NEW YORK (Reuters) - U.S. entrepreneur and cryptocurrency investor Michael Terpin won $75.8 million in a civil judgment against a 21-year-old man who Terpin said was part of a scheme that defrauded him of digital currencies, court documents showed on Friday.
California Superior Court last week ordered Manhattan resident Nicholas Truglia to pay Terpin the amount in compensatory and punitive damages, one of the largest court judgments awarded to an individual in the cryptocurrency space and highlights crime in the sector.
Losses from cryptocurrency theft and fraud surged in the first quarter of the year to $1.2 billion, or 70 percent of the level for all of 2018, cybersecurity firm CipherTrace said.
Terpin told Reuters late on Thursday he filed a civil complaint in January after three million tokens were stolen from his cellphone account in early 2018.
At the time of the theft, the three million tokens were worth $23.8 million, according to a separate complaint filed by Terpin with U.S. District Court in Los Angeles in August. In that complaint, Terpin sued AT&T as his service provider.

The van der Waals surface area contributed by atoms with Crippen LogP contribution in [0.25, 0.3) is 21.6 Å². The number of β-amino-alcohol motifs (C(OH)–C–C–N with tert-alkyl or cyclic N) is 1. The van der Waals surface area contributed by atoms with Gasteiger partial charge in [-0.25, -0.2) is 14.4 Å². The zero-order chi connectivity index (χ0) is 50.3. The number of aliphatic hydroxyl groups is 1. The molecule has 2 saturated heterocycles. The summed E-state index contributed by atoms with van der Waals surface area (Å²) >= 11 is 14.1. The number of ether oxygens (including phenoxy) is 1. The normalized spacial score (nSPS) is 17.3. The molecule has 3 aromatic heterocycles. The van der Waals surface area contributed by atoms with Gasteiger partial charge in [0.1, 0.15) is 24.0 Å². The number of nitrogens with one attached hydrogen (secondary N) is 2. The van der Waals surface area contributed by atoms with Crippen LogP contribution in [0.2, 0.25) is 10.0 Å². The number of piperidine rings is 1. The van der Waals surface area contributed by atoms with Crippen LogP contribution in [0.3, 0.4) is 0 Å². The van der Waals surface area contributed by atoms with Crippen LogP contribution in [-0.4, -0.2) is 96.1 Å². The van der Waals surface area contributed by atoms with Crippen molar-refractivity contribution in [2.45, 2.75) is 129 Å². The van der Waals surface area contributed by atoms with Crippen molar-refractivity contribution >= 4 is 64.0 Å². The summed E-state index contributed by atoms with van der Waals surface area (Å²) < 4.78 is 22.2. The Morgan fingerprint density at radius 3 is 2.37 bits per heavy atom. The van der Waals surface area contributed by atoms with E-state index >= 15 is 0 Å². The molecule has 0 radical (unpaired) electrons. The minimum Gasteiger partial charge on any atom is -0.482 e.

Terpin’s tokens were stolen when Truglia and other participants fraudulently transferred Terpin’s phone number to their control. This allowed them to reset passwords and access online accounts.
Truglia was arrested in November for six other crimes and law enforcement is continuing to investigate the case. Terpin said he is preparing action against other gang members.
According to an affidavit by Truglia’s former friend Chris David, Truglia before his arrest lived a life of luxury including private jets, sports cars and Rolex watches.
Reporting by Gertrude Chavez-Dreyfuss; Editing by Cynthia Osterman
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